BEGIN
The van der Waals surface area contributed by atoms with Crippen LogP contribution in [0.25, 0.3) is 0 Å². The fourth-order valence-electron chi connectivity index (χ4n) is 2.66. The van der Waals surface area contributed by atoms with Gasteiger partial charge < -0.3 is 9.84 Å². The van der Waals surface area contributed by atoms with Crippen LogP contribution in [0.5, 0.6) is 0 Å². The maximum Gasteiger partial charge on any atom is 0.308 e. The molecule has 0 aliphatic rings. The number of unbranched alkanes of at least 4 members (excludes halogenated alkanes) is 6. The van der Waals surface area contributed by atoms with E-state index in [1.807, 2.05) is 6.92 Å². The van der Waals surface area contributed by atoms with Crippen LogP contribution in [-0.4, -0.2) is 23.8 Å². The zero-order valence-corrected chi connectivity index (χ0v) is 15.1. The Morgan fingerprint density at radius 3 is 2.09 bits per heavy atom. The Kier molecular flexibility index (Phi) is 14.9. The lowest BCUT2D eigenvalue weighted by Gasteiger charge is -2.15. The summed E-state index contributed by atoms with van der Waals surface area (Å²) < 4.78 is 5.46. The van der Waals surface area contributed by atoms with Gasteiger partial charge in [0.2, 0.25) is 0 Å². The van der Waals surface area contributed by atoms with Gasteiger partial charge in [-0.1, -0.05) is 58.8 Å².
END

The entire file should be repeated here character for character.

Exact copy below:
The van der Waals surface area contributed by atoms with Crippen LogP contribution in [0.25, 0.3) is 0 Å². The fourth-order valence-electron chi connectivity index (χ4n) is 2.66. The van der Waals surface area contributed by atoms with Gasteiger partial charge < -0.3 is 9.84 Å². The van der Waals surface area contributed by atoms with Crippen LogP contribution in [0.5, 0.6) is 0 Å². The maximum Gasteiger partial charge on any atom is 0.308 e. The molecule has 0 aliphatic rings. The number of unbranched alkanes of at least 4 members (excludes halogenated alkanes) is 6. The van der Waals surface area contributed by atoms with E-state index in [1.807, 2.05) is 6.92 Å². The van der Waals surface area contributed by atoms with Crippen LogP contribution in [-0.4, -0.2) is 23.8 Å². The zero-order valence-corrected chi connectivity index (χ0v) is 15.1. The Morgan fingerprint density at radius 3 is 2.09 bits per heavy atom. The Kier molecular flexibility index (Phi) is 14.9. The lowest BCUT2D eigenvalue weighted by Gasteiger charge is -2.15. The summed E-state index contributed by atoms with van der Waals surface area (Å²) < 4.78 is 5.46. The van der Waals surface area contributed by atoms with Gasteiger partial charge in [0.2, 0.25) is 0 Å². The van der Waals surface area contributed by atoms with Gasteiger partial charge in [-0.1, -0.05) is 58.8 Å².